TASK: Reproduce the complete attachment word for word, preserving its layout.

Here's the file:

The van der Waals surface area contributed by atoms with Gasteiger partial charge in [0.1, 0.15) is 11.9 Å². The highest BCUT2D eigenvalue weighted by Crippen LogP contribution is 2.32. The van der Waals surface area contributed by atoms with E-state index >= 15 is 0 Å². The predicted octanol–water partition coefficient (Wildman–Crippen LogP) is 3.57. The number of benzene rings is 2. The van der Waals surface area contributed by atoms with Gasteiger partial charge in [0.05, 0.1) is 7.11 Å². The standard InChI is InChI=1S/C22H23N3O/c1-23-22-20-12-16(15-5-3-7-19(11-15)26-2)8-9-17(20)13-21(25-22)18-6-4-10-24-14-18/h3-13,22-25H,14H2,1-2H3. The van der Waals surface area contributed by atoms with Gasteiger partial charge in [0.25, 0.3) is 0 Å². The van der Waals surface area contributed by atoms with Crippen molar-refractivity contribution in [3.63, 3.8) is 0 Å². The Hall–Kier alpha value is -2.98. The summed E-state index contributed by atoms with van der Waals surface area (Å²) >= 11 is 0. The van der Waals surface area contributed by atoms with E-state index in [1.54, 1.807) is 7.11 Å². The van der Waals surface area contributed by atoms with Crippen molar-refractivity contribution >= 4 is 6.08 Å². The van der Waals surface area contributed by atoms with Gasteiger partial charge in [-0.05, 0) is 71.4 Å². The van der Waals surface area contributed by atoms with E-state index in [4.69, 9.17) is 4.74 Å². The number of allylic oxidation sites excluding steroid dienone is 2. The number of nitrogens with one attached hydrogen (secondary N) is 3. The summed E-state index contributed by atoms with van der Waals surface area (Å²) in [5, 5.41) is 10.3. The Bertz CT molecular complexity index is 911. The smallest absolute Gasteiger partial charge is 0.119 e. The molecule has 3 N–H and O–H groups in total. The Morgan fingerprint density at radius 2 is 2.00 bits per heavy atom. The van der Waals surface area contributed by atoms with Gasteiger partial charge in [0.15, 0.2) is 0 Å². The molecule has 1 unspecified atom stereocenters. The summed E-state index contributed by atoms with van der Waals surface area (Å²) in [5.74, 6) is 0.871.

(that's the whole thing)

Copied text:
The van der Waals surface area contributed by atoms with Gasteiger partial charge in [0.1, 0.15) is 11.9 Å². The highest BCUT2D eigenvalue weighted by Crippen LogP contribution is 2.32. The van der Waals surface area contributed by atoms with E-state index >= 15 is 0 Å². The predicted octanol–water partition coefficient (Wildman–Crippen LogP) is 3.57. The number of benzene rings is 2. The van der Waals surface area contributed by atoms with Gasteiger partial charge in [0.05, 0.1) is 7.11 Å². The standard InChI is InChI=1S/C22H23N3O/c1-23-22-20-12-16(15-5-3-7-19(11-15)26-2)8-9-17(20)13-21(25-22)18-6-4-10-24-14-18/h3-13,22-25H,14H2,1-2H3. The van der Waals surface area contributed by atoms with Gasteiger partial charge in [0.25, 0.3) is 0 Å². The van der Waals surface area contributed by atoms with Crippen molar-refractivity contribution in [3.63, 3.8) is 0 Å². The Hall–Kier alpha value is -2.98. The summed E-state index contributed by atoms with van der Waals surface area (Å²) >= 11 is 0. The van der Waals surface area contributed by atoms with E-state index in [1.54, 1.807) is 7.11 Å². The van der Waals surface area contributed by atoms with Crippen molar-refractivity contribution >= 4 is 6.08 Å². The van der Waals surface area contributed by atoms with Gasteiger partial charge in [-0.05, 0) is 71.4 Å². The van der Waals surface area contributed by atoms with E-state index in [4.69, 9.17) is 4.74 Å². The number of allylic oxidation sites excluding steroid dienone is 2. The number of nitrogens with one attached hydrogen (secondary N) is 3. The summed E-state index contributed by atoms with van der Waals surface area (Å²) in [5, 5.41) is 10.3. The Bertz CT molecular complexity index is 911. The smallest absolute Gasteiger partial charge is 0.119 e. The molecule has 3 N–H and O–H groups in total. The Morgan fingerprint density at radius 2 is 2.00 bits per heavy atom. The van der Waals surface area contributed by atoms with Gasteiger partial charge in [0.15, 0.2) is 0 Å². The molecule has 1 unspecified atom stereocenters. The summed E-state index contributed by atoms with van der Waals surface area (Å²) in [5.74, 6) is 0.871.